Donovan Bailey: Andre De Grasse is still the next great sprinter
Canadian track legend not fazed by youngster's slow start to season
Everyone's entitled to their opinion.
I watched the replay of the top finishers crossing the finish line in the men's 200-metre race at the Diamond League Doha meet last Friday and heard the analysis of former 1,500-metre world-record holder Steve Cram, who now works for the BBC.
"[Andre] De Grasse, nowhere. I'm not sure he's the future of this [event]."
- De Grasse not ready to dominate Diamond League: Cram
- De Grasse sheds more rust, places 6th in 200m season debut
- De Grasse 4th in 100m in track return at Drake Relays
Noah Lyles won in Qatar in a meet record and personal-best time of 19.83 seconds. Andre was sixth in 20.46.
There are many commentators who have said the wrong thing before. That's part of the business.
I know Steve. I'm friends with him and he's a good guy. But it's sport. There is criticism along the way. If you're open for praise, you have to be open to criticism.
I know Andre is a huge talent. I think he's the next great sprinter. I really do. But sometimes as an audience, no one knows of an athlete's goal. Maybe Andre and his coach, Stu McMillan, talked about getting out of the race in Doha injury free as the main goal and they're happy with that.
Andre also got beat in his season debut in the 100 metres on April 28 at the Drake Relays in Des Moines, Iowa, where he ran 10.15 seconds.
When an athlete is coming off an injury like Andre, who strained his right hamstring last August that forced him to withdraw from the world track and field championships, one of the things you always do is run in a low-key competition or relay, so you're not alone or exposed on the track.
If I were him, I would have gone to the Commonwealth Games in April to run the 4x100 relay only, or just run a couple of relays, maybe the Mt. SAC in April in Walnut, Calif., or the Texas Relays in late March.
A strained hamstring is a muscle tear and very easy to take care of with proper therapy. The greatest problem for a sprinter coming back from a hamstring injury is getting yourself to a point where you are confident mentally that all the muscles are going to be firing.
Physiotherapy is very important, so in time you can push off the block and not think about injury or pain. Practice reassures you of this and competition enhances that feeling.
Ultimately, Andre has put himself in a position. Justin Gatlin is a 100-metre world champion outdoors. Christian Coleman is a 60-metre champion indoors. This should be an incentive for Andre, and it would be for me, to go out and destroy them on the track one at a time. You have to beat the king to be the king. No one is going to hand you a gold medal.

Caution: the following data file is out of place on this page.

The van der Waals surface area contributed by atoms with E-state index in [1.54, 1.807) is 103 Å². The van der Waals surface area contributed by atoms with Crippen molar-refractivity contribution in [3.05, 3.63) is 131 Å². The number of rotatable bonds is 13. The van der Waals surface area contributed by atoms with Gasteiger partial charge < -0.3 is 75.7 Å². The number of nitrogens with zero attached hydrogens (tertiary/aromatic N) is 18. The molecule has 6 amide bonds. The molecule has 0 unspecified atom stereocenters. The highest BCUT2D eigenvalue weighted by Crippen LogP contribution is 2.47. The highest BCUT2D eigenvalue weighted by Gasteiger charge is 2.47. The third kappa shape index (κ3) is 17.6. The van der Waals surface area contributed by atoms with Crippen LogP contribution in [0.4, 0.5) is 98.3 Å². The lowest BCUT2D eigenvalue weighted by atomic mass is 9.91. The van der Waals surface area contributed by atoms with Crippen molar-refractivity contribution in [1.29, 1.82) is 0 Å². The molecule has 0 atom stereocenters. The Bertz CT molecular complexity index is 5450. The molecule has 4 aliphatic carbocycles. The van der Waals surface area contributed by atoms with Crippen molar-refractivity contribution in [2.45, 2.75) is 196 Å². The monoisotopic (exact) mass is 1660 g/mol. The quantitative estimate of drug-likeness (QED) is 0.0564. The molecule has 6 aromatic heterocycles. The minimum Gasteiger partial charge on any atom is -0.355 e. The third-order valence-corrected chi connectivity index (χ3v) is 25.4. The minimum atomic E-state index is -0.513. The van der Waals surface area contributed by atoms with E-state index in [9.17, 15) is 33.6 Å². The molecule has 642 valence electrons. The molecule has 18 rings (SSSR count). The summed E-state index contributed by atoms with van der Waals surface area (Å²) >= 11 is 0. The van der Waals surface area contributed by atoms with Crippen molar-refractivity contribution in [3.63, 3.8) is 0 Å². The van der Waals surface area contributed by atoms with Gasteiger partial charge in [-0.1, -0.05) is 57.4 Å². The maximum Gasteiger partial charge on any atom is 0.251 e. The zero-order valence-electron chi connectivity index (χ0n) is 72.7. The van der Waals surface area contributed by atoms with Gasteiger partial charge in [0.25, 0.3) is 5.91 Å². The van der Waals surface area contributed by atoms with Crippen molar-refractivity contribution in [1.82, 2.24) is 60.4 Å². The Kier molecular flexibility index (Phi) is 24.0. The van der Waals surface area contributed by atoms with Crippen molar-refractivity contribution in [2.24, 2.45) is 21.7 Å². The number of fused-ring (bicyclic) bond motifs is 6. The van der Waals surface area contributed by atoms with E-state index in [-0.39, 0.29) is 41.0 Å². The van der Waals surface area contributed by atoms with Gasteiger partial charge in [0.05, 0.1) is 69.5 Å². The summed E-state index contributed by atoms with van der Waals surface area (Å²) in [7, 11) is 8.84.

I want Andre to break world records and be a world and Olympic champion. I think what he's dealing with now is race rust from a long layoff. You can see it.
When Andre came out of the starting blocks in Doha, his drive phase and rhythm wasn't there because he hasn't been in competition mode. Training and racing are two different things. Obviously, Andre is in shape because he's been training on the track since November.
He didn't run indoors over the winter and that was a surprise to me. But Andre has always started the outdoor season slow and not surprised people.
Andre is 23 years old and in a position now with five men around his age also vying for the top spot: Lyles (20), Coleman (22) Jereem Richards (24), C.J. Ujah (24) and Ramil Guliyev (27).
Lyles is one of the new studs. He's a huge talent and Coleman, who's also American, wants to be the next thing, while Gatlin is 36 but a world champion. If Andre wants to establish himself as one of the guys, he has to systematically take these guys down psychologically and physically on the track.
Diamond League on CBC Sports
CBC Sports is providing live streaming coverage of all 14 Diamond League meets this season at CBCSports.ca and via the CBC Sports app for iOS and Android devices. TV coverage will be featured as part of the network's Road To The Olympic Games weekend broadcasts throughout the season.
The following is a list of upcoming Diamond League meets:
- Shanghai (May 12, 7 a.m. ET)
- Eugene – Prefontaine Classic (May 26, 4 p.m. ET)
- Rome (May 31, 2 p.m. ET)
- Oslo (June 7, 2 p.m. ET)
- Stockholm (June 10, 10 a.m. ET)
- Paris (June 30, 2 p.m. ET)
- Lausanne (July 5, 2 p.m. ET)
- Rabat (July 13, 1 p.m. ET)
- Monaco (July 20, 2 p.m. ET)
- London (July 21-22, 10 a.m. ET, 9 a.m.)
- Birmingham (Aug. 18, 3 p.m. ET)
- Zurich (Aug. 30, 2 p.m. ET)
- Brussels (Aug. 31, 2 p.m. ET)